I Am Not Alone

I Am Not Alone

How many friends or followers do you have on social media? How connected are you really to those friends? I moved a lot in my life—4 elementary schools, 3 high schools, 3 countries, 5 states and 17 cities—so for me it’s wonderful to have contact with family and friends I’d never otherwise see. While it’s fun to have these connections, for many people it has become a substitute for real relationships. People may click the “care” button when we share a problem, but that momentary acknowledgment we may feel from their response doesn’t address the isolation we may feel in our distress and pain. In fact, the rise in rates of anxiety, depression, drug use, and suicide show that the isolation in this ultra-connected culture is epidemic.

This, however, is not merely a cultural issue as much as it is the result of the fall of man in the Garden of Eden. As soon as we sinned we began to hide and isolate ourselves. Adam and Eve hid from God. Adam went on to blame God for giving him “that woman,” and blame “that woman” for leading him astray. Adam cut himself off from the only two beings he was designed to relate to, and mankind have been following suit ever since, then wondering why we feel so alone.

We each carry around in us a sense of isolation which we try to fill with relationships, achievements, and distractions of all sorts. People try to “fit in” by going along with the crowd or joining the rebels who are going against the crowd. It’s particularly evident in the tweens and teens who follow the latest social media trends, and even the epidemic of transgenderism in middle school-aged girls, but the desire to fit in is something that is experienced at all ages. And when we don’t fit in, we try to figure out why. Generally, we land on some issue(s) that we think takes us out of the mainstream. My dad was a pastor, and I was/am an outspoken Christian, and I was the new kid in school a lot. So, I often blamed that for not being part of the “in crowd.” My kids were Army brats raised largely overseas, homeschoolers, Christians, and frequently the newbies, so they had that to blame. Other people blame their size (too short/tall, thin/heavy), their intelligence (too smart/dumb), their attractiveness or lack thereof (who remembers the commercial, “Don’t hate me because I’m beautiful”?). But whatever external factor we select, the reality is that isolation is a spiritual condition that is the status of our humanity after the fall (“your sins have separated you from God”), and it is only by confronting it in relationship to God that we can ever break free and find healing and wholeness there.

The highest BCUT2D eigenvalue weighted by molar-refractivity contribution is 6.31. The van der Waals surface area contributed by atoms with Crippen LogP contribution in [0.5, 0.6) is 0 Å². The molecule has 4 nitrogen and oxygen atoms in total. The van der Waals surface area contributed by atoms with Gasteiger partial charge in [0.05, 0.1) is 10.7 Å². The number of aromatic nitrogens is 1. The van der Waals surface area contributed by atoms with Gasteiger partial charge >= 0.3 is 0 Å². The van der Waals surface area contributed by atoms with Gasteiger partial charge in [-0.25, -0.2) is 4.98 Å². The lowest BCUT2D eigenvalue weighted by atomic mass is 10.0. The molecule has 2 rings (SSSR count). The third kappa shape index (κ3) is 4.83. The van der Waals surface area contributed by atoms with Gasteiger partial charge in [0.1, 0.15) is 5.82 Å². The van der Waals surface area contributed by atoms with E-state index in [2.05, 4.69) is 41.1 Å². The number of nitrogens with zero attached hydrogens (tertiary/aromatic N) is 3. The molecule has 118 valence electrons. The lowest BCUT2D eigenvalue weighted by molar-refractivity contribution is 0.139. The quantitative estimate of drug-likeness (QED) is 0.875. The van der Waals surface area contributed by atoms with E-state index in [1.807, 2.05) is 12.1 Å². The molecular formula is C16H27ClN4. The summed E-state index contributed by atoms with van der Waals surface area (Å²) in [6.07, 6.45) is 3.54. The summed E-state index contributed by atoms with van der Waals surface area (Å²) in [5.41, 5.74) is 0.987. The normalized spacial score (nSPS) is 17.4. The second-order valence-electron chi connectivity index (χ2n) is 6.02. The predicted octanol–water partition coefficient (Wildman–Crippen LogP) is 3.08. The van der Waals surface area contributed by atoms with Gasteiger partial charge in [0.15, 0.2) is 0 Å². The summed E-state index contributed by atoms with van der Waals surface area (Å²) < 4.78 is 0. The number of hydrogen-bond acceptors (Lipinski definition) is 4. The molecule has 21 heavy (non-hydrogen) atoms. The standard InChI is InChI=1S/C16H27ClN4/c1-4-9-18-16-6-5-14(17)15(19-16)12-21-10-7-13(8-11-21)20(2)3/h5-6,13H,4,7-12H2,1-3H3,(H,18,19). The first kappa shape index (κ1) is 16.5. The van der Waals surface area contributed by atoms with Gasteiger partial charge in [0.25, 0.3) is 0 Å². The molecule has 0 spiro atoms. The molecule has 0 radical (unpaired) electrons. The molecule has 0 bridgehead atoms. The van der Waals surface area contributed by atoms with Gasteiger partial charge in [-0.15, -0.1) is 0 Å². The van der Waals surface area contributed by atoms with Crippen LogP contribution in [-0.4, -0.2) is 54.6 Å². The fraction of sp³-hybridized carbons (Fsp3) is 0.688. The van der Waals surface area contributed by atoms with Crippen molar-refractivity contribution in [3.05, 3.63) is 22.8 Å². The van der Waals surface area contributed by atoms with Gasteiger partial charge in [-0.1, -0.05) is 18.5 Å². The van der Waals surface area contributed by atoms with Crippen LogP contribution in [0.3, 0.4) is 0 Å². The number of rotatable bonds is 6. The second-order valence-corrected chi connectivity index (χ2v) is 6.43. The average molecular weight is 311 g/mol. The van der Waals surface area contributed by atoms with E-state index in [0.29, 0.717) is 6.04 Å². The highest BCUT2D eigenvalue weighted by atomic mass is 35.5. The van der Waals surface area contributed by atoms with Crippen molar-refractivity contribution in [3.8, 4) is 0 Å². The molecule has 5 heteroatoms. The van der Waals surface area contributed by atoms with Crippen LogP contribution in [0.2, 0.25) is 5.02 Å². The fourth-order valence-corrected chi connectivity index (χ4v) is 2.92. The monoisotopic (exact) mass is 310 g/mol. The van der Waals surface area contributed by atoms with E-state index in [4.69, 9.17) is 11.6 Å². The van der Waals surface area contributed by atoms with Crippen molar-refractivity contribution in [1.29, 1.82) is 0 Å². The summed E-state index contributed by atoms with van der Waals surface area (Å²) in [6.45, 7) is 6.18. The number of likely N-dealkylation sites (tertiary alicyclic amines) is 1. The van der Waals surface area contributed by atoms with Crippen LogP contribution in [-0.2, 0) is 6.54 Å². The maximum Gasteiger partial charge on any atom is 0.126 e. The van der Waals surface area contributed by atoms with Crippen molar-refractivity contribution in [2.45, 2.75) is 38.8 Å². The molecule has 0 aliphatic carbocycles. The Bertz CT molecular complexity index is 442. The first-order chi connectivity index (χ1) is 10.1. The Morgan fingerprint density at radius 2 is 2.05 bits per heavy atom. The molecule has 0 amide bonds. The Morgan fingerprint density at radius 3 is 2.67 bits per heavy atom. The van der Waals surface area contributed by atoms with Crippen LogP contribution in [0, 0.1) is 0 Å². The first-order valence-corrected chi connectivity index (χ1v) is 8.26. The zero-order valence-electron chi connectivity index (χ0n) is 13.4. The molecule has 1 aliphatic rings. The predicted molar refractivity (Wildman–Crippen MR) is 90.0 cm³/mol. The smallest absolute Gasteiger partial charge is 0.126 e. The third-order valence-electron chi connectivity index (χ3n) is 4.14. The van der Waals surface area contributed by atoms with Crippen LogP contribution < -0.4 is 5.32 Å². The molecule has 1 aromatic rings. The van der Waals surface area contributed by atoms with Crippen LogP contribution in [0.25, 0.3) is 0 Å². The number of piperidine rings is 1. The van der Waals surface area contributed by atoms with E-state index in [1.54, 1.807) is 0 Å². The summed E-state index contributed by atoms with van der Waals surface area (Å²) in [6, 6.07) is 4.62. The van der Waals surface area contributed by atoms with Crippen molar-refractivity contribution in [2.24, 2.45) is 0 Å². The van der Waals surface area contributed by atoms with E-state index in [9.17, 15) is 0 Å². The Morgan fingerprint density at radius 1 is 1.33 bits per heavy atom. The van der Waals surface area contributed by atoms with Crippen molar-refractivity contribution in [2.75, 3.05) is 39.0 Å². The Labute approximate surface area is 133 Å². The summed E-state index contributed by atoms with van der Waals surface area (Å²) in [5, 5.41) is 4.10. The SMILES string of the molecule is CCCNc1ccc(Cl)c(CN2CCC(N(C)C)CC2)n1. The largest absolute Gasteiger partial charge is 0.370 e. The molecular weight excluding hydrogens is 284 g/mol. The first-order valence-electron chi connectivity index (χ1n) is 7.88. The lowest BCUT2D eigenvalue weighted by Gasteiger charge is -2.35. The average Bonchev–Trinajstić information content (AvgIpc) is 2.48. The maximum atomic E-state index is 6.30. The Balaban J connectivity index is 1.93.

Even Jesus, the perfect Man, experienced the isolation common to the human experience. While He was close to His mother, she didn’t really understand Him. His disciples lived with Him for 3 years, saw Him work, heard His personal instruction, saw His heart, yet they didn’t get Him either. In His hours of the most need of their prayer support and encouragement, they failed Him, fell asleep, betray, denied, and abandoned Him. Despite His deep connection with the Father, He even experienced the sense of God’s abandonment, as He bore our sins on the cross. So, Jesus knows intimately what it is like for us to feel alone, misunderstood, abandoned, and even betrayed by those who were supposed to be closest to us. In every way that we are, Jesus was tempted and tried, yet without sin.

In their excellent book, The Cross Before Me (I can’t recommend this book enough!!!), Wilbourne and Gregor say, “Hebrews 2:9 tells us that Jesus tasted death for all. Those who suffer can know that God is not a distant, dispassionate observer, but a God who endured suffering and death himself. The cross is God’s solidarity with human suffering…When we are in the darkest nights of suffering, when we feel forsaken by God, we can know that we are not alone. Jesus has experience that Godforsakenness on the cross. At the cross Jesus suffered the separation of the Father from Son. Because of the cross, God knows the loss of a son. And the Son knows the suffering of separation from a father as well as the experience of the absence of God and the silence of God. Jesus has experienced this firsthand and is with us in this experience.”

Not only can we rest in the comfort that Jesus knows what it is like to be isolated, even from God, but that because of His atoning death and triumphant resurrection and ascension, when we trust in Him we are united with Him forever: He is in us and we in Him. We are no longer alone. The God who says, “I will never leave you nor forsake you,” tells us more than 130 times in Scripture that He is with us. He is there, but we must believe it, turn to Him and experience His with-ness. This is a process, but we have His promise that if we would draw near to Him, He will draw near to us. As we begin to understand and experience our union with Him, we will begin to see that we are truly not alone.